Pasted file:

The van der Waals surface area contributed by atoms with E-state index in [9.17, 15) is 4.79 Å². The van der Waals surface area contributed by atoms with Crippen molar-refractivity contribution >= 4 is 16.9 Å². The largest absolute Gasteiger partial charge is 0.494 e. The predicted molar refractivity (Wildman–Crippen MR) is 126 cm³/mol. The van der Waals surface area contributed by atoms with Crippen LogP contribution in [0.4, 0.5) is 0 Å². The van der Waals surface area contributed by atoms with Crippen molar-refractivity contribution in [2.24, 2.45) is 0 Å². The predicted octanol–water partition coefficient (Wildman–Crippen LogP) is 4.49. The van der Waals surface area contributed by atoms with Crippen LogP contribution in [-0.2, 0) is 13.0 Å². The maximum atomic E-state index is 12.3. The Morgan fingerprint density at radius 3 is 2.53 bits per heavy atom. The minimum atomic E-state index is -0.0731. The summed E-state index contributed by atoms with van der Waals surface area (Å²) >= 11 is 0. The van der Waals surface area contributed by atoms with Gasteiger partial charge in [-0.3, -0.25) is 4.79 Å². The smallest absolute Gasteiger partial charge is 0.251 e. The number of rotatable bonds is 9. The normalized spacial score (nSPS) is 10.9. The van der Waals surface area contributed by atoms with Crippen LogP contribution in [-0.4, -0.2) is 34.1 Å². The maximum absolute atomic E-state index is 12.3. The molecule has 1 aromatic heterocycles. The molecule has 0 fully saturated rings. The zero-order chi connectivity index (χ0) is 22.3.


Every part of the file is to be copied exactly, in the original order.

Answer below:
The van der Waals surface area contributed by atoms with E-state index in [9.17, 15) is 4.79 Å². The van der Waals surface area contributed by atoms with Crippen molar-refractivity contribution >= 4 is 16.9 Å². The largest absolute Gasteiger partial charge is 0.494 e. The predicted molar refractivity (Wildman–Crippen MR) is 126 cm³/mol. The van der Waals surface area contributed by atoms with Crippen LogP contribution in [0.4, 0.5) is 0 Å². The van der Waals surface area contributed by atoms with Crippen molar-refractivity contribution in [2.24, 2.45) is 0 Å². The predicted octanol–water partition coefficient (Wildman–Crippen LogP) is 4.49. The van der Waals surface area contributed by atoms with Crippen LogP contribution in [-0.2, 0) is 13.0 Å². The maximum atomic E-state index is 12.3. The Morgan fingerprint density at radius 3 is 2.53 bits per heavy atom. The minimum atomic E-state index is -0.0731. The summed E-state index contributed by atoms with van der Waals surface area (Å²) >= 11 is 0. The van der Waals surface area contributed by atoms with Gasteiger partial charge in [-0.3, -0.25) is 4.79 Å². The smallest absolute Gasteiger partial charge is 0.251 e. The number of rotatable bonds is 9. The normalized spacial score (nSPS) is 10.9. The van der Waals surface area contributed by atoms with Crippen LogP contribution in [-0.4, -0.2) is 34.1 Å². The maximum absolute atomic E-state index is 12.3. The molecule has 1 aromatic heterocycles. The molecule has 0 fully saturated rings. The zero-order chi connectivity index (χ0) is 22.3.